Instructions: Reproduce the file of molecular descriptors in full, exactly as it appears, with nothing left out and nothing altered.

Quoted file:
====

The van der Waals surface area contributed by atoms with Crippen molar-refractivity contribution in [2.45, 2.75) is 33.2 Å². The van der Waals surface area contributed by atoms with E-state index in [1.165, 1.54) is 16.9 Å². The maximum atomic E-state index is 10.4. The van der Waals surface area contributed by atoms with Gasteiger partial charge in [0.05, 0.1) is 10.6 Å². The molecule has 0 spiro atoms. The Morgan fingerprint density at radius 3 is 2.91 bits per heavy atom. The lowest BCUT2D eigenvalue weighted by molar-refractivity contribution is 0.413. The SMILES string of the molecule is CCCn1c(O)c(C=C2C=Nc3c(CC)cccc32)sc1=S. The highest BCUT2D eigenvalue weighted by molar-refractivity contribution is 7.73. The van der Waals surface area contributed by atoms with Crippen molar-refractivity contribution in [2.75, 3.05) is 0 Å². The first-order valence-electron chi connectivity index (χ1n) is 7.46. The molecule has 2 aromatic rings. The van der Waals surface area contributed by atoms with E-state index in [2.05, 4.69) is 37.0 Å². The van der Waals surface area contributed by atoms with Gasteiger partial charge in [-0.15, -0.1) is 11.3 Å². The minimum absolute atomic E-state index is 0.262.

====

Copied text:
The van der Waals surface area contributed by atoms with Crippen molar-refractivity contribution in [2.45, 2.75) is 33.2 Å². The van der Waals surface area contributed by atoms with E-state index in [1.165, 1.54) is 16.9 Å². The maximum atomic E-state index is 10.4. The van der Waals surface area contributed by atoms with Gasteiger partial charge in [0.05, 0.1) is 10.6 Å². The molecule has 0 spiro atoms. The Morgan fingerprint density at radius 3 is 2.91 bits per heavy atom. The lowest BCUT2D eigenvalue weighted by molar-refractivity contribution is 0.413. The SMILES string of the molecule is CCCn1c(O)c(C=C2C=Nc3c(CC)cccc32)sc1=S. The highest BCUT2D eigenvalue weighted by molar-refractivity contribution is 7.73. The van der Waals surface area contributed by atoms with Crippen molar-refractivity contribution in [2.75, 3.05) is 0 Å². The first-order valence-electron chi connectivity index (χ1n) is 7.46. The molecule has 2 aromatic rings. The van der Waals surface area contributed by atoms with E-state index in [2.05, 4.69) is 37.0 Å². The van der Waals surface area contributed by atoms with Gasteiger partial charge in [-0.15, -0.1) is 11.3 Å². The minimum absolute atomic E-state index is 0.262.